Cole was a single parent when she started dating Williams. Although Williams had not hit the children or dished direct abuse toward them, Cole said he would at times berate them to her — as if they were somehow defective.
“He called them ‘Can’t-Do-Right’ kids.”

Physical Abuse
Numerous domestic violence organizations cite the number 4,000. That is the number of women who die each year on average from domestic violence. Cole cites that figure as well.
“I could’ve been one of them,” she said. According to Cole, Williams would hit her almost every day with some sort of object. Some days it could be as mundane as a soft loaf of bread. She recalled one instance where he threw a pair of hedge clippers at here with the blades narrowly missing her foot. On another occasion it was a toaster that he whipped around by the cord, causing the toaster itself to slam into her abdomen and leave a heavy mark.
On another occasion, Cole said Williams had held a high-powered pellet gun to her head. She had seen a video online of the same type of pellet gun used to kill a wild boar.
It took her about a year to gain the confidence and determination to find her way out of the abuse and get her daughters into a consistently peaceful environment.

12 Broken Phones
Cole said she has a drawer containing 12 broken phones. They have been broken during violent encounters with Williams over the past few years.
“They’d have recordings, and he’d delete them,” she said. Living with Williams became a matter of walking on proverbial eggshells.
“I had to be my best,” she recalled. Except it got to the point where even her best wasn’t satisfactory and the violence would erupt.
The event that put things to a head for Cole was when she had prepared a nice meal for Williams, and her effort was met with more ridicule and name-calling. The following day, Cole texted Williams and asked if he was going to apologize to her for calling her names. Instead of being met with an apology, she was hit with a pair of jeans Williams picked up after he got home. She recalled wrestling with Williams on the bed before wrapping her arms tightly around him and calmly said into his ear, “This is the last time you’re going to hit me.”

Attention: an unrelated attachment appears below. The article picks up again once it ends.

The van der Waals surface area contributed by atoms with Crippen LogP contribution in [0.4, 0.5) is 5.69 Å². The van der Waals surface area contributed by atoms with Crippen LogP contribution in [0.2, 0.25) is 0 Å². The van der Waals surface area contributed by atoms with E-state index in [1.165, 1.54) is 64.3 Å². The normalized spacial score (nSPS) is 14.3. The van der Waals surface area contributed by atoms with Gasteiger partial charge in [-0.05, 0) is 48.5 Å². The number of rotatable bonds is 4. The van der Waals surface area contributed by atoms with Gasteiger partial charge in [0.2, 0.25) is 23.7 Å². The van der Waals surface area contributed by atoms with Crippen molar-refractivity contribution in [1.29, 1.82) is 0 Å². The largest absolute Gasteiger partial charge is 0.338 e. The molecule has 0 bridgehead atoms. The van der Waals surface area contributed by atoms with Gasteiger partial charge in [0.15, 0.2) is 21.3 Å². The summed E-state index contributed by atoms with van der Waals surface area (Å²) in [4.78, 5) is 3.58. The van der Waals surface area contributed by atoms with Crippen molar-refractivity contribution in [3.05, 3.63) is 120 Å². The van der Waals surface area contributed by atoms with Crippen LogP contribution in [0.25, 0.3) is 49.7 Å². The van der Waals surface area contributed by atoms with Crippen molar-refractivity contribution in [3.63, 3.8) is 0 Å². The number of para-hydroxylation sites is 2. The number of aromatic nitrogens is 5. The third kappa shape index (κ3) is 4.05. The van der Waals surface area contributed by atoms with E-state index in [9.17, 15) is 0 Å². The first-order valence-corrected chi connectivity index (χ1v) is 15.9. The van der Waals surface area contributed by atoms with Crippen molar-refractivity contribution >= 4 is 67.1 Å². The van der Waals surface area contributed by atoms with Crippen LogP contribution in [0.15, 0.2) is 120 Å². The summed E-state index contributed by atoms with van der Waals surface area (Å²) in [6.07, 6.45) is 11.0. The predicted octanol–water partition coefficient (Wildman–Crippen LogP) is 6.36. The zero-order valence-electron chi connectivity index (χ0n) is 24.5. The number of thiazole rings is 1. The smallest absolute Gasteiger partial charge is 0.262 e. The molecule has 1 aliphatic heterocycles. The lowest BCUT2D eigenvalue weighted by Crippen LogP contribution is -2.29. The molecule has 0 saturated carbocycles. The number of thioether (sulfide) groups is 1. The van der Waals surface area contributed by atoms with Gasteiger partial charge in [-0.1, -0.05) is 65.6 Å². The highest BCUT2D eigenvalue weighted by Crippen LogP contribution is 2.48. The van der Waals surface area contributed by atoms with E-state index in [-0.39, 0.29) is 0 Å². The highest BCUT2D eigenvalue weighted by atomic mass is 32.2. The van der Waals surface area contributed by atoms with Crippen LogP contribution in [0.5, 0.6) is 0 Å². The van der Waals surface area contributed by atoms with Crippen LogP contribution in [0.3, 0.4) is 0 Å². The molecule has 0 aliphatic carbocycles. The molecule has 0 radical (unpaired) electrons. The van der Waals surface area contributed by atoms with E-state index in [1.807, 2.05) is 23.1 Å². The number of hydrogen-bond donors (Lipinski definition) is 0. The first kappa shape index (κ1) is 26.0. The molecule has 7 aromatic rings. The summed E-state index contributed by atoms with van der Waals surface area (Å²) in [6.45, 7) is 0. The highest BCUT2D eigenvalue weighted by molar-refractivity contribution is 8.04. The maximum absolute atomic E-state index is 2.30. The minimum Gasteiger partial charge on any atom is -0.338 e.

That’s when Williams broke free, picked up a lamp and broke it over her head. When Cole woke up some time later, she remembers seeing Williams standing over her saying, “Look what you made me do.”
By then, Williams had taken her phone. Instead, she grabbed one of the other phones from her drawer collection and told her daughters to run to the truck. She plugged the phone into a charger in the truck and was able to dial 911.
“That’s one thing I knew about old cell phones is you can still use one to call 911,” she said. Fully functional cell phones, even if deactivated from regular carrier service, can be used for making emergency calls to 911.
Williams fled into a nearby corn field where he hid out until the following day when he was taken into custody on Sept. 22, 2017. Cole received treatment at the hospital for cuts and heavy bruising she sustained to the side of her head from being hit with the lamp.

Finding A Way Out
Cole said she utilized the services provided through Western Illinois Regional Council’s Victim Services. “They’d find a place for you to stay and stand next to you through the process,” Cole said. She also praised the McDonough County State’s Attorney’s Office for their work in the criminal case against Williams. “They were absolutely amazing,” Cole said. “It’s nice to know I had back-up in the long run.”
Cole also gives much credit to her employer, Kunes Country of Macomb for working with her during the domestic violence case and her divorce suit. It is also with her higher paying job that she was able to save additional money for her break from Williams and continue to care for her children.